Are Trump’s North Korea tweets in violation of Twitter’s terms of service? Experts say no.


When, if ever, does Twitter have the responsibility to stop the president of the United States from tweeting?

It’s a question that became relevant again on Friday morning, when President Donald Trump tweeted that the U.S. military was “locked and loaded” and warned North Korean dictator Kim Jong-Un to abandon his country’s nuclear program – rhetoric some experts said was likely to increase tensions along the 38th parallel, already one of the most fraught places on Earth.

Many, including Ellen Pao, a Silicon Valley venture capitalist and former CEO of Reddit, have called on Twitter to suspend the president’s account.

“We do not comment on individual accounts, for privacy and security reasons,” a Twitter spokesperson told Mic.

It was easy to draw comparisons to the Cuban Missile Crisis, in which the United States and U.S.S.R. came to the brink of nuclear war after Soviet leader Nikita Khrushchev ordered nuclear missiles deployed to Cuba and President John F. Kennedy responded by ordering U.S. ships to blockade the island.

But the fact that social media hadn’t been invented yet wasn’t what kept the Cuban Missile Crisis from escalating to full-blown nuclear war, Jim Hershberg, professor of history and international affairs at George Washington University, said in an interview.

“The quality of leadership was a lot more important than the means of communication,” he said. “What’s important was that Kennedy and Khrushchev were doing their best to keep a lid on things and would not have dropped Twitter bombs and made the situation even more dangerous than it was.”

But if Kennedy and Khrushchev had been dropping “Twitter bombs,” would it have been Twitter’s responsibility to stop them? No, Hershberg said. “It’s not up to Twitter to prevent nuclear war. It’s up to people much more powerful in the chain of command.”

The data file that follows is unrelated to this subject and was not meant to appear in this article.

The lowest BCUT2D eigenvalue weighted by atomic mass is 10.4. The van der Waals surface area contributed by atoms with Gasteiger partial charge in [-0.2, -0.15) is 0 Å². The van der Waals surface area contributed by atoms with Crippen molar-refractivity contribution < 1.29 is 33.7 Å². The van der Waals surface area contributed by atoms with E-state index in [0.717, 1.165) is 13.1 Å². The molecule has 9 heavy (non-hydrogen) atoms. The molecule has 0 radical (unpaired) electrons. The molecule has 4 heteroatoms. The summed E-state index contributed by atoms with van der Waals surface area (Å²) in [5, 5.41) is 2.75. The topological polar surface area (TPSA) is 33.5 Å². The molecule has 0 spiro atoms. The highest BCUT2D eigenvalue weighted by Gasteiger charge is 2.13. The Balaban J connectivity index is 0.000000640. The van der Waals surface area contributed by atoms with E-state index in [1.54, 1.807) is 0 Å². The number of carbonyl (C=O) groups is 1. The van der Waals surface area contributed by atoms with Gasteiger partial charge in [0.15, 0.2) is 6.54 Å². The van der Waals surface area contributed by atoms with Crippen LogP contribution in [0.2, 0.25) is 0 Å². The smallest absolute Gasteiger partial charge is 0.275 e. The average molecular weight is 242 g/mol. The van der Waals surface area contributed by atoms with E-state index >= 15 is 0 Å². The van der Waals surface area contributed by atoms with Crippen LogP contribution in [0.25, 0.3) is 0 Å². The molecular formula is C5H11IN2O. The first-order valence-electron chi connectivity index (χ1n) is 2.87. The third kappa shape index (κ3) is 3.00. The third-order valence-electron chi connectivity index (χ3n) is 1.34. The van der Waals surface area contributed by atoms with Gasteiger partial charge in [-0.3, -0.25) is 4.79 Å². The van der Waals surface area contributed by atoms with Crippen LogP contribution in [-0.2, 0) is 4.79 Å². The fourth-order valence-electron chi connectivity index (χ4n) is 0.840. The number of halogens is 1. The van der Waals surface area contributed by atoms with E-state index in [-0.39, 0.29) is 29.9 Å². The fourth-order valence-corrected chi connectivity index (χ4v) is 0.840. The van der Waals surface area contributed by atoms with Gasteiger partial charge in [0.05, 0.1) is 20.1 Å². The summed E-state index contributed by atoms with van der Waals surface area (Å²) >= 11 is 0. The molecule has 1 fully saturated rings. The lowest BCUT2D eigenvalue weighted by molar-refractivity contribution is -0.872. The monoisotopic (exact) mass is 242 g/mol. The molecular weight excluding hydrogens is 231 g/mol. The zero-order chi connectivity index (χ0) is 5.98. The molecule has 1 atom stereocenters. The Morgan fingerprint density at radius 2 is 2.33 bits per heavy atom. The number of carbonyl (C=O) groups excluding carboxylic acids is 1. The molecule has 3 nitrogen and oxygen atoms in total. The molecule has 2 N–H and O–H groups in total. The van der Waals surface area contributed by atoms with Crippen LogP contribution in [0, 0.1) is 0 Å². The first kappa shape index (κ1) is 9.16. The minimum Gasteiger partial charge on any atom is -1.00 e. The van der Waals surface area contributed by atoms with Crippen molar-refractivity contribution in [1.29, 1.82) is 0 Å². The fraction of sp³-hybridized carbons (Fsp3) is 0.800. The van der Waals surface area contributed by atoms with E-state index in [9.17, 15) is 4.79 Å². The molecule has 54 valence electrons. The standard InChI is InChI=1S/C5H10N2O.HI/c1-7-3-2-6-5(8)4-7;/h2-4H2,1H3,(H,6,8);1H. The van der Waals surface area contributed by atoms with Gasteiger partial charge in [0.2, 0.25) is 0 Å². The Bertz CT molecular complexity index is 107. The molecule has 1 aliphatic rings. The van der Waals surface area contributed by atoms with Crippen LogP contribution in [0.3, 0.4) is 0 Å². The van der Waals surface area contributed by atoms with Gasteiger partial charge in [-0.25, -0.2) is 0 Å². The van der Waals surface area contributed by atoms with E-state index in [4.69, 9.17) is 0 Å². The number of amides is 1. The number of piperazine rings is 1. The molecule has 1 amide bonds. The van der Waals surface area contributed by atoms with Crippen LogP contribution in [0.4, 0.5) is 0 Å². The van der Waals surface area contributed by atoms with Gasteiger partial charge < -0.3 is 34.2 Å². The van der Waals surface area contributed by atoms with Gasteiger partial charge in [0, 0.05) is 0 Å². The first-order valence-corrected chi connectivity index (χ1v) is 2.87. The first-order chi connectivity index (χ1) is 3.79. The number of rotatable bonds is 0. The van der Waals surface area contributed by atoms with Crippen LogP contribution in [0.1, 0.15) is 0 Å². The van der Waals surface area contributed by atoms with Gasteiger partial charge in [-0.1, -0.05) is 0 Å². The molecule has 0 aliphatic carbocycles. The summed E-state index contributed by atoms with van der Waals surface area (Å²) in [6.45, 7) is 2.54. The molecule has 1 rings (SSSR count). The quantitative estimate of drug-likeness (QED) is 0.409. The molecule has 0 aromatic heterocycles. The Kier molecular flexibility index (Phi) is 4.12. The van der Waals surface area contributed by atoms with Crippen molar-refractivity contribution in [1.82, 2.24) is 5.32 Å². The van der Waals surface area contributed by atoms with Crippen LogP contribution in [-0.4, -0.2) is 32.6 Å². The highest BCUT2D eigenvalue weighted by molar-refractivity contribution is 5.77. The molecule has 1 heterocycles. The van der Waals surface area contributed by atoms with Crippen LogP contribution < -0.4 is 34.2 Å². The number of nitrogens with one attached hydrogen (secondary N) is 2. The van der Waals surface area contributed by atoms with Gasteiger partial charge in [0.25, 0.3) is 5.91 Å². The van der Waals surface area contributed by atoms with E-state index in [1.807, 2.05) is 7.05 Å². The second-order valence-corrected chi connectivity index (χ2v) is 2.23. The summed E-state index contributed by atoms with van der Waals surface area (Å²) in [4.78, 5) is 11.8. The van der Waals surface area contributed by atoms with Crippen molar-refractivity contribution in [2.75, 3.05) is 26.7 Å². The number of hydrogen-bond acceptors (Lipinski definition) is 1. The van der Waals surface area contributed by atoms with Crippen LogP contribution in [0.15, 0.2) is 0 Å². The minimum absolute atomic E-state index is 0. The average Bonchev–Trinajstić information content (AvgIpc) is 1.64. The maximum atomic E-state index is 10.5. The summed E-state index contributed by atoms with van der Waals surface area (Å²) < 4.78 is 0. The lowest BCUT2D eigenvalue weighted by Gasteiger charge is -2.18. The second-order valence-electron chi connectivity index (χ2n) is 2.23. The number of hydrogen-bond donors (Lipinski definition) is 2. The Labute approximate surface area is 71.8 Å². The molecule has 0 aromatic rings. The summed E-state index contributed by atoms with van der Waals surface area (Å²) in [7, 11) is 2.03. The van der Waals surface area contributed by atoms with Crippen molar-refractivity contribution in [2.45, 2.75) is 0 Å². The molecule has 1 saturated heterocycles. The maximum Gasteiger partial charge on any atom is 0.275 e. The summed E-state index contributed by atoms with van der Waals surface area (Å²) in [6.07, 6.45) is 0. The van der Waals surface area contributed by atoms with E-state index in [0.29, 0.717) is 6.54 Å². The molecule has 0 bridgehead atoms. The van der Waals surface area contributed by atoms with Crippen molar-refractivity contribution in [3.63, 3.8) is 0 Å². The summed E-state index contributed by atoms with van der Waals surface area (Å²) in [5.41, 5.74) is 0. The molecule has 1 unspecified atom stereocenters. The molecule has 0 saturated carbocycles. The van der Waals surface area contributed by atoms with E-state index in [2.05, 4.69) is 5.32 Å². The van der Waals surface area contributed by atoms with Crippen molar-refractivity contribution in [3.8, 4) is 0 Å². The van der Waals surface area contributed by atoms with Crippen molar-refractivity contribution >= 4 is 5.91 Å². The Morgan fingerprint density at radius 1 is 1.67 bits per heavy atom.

Those people include Defense Secretary James Mattis or National Security Director H.R. McMaster or even Secretary of State Rex Tillerson – people Hershberg called “the adults in the room.”

There’s historical precedent for that: According to some historians, at the height of the Watergate scandal, Defense Secretary James Schlesinger, fearing President Richard Nixon would start a war in a drunken stupor or fit of rage, ordered the Joint Chiefs of Staff not to obey any order from the president that didn’t also bear his signature.

But Twitter doesn’t bear the same responsibility for the president’s actions as his cabinet secretaries, Timothy Edgar, senior fellow in international and public affairs at Watson Institute for International and Public Affairs at Brown University, said in an interview.

“Twitter should just apply its terms of service in the same exact way as they would apply to any other Twitter user,” he said. “Under that standard, I think it’s pretty unlikely Twitter would ban Donald Trump.”

That’s because Twitter has taken a very pro-free speech stance, Edgar said, refusing to intervene in all but the most egregious cases of hate speech and incitements to violence. The last time Twitter barred a well-known figure from its platform was July 2016, when it banned right-wing provocateur Milo Yiannapoulos.

And, while Twitter’s rules do bar “violent threats,” it’s not realistic that the president of the United States would be held to that standard, he said.

“If this was some guy in a cave somewhere they’d ban him, but he’s not. He has the right to use military force, at least under some circumstances, and when he does, whether he does, is not really something for Twitter to decide,” Edgar said.

Further, if Twitter suspended or banned Trump, it would have a harder time saying no to authoritarian regimes when they ask for dissidents to be banned, he said. “Twitter gets an enormous amount of pressure from authoritarian governments around the world to ban voices they disagree with,” Edgar said.

Which is not to say Trump’s tweets are a good idea.

“If I were working in the White House I would never advise that sort of commentary,” Scott Snyder, director of the program on U.S.-Korea policy at the Council on Foreign Relations, said of the president’s tweets.

“I guess if he starts a war,” Twitter could ban him, Snyder said. “Short of that, I’m not sure. It’s such an unprecedented situation.”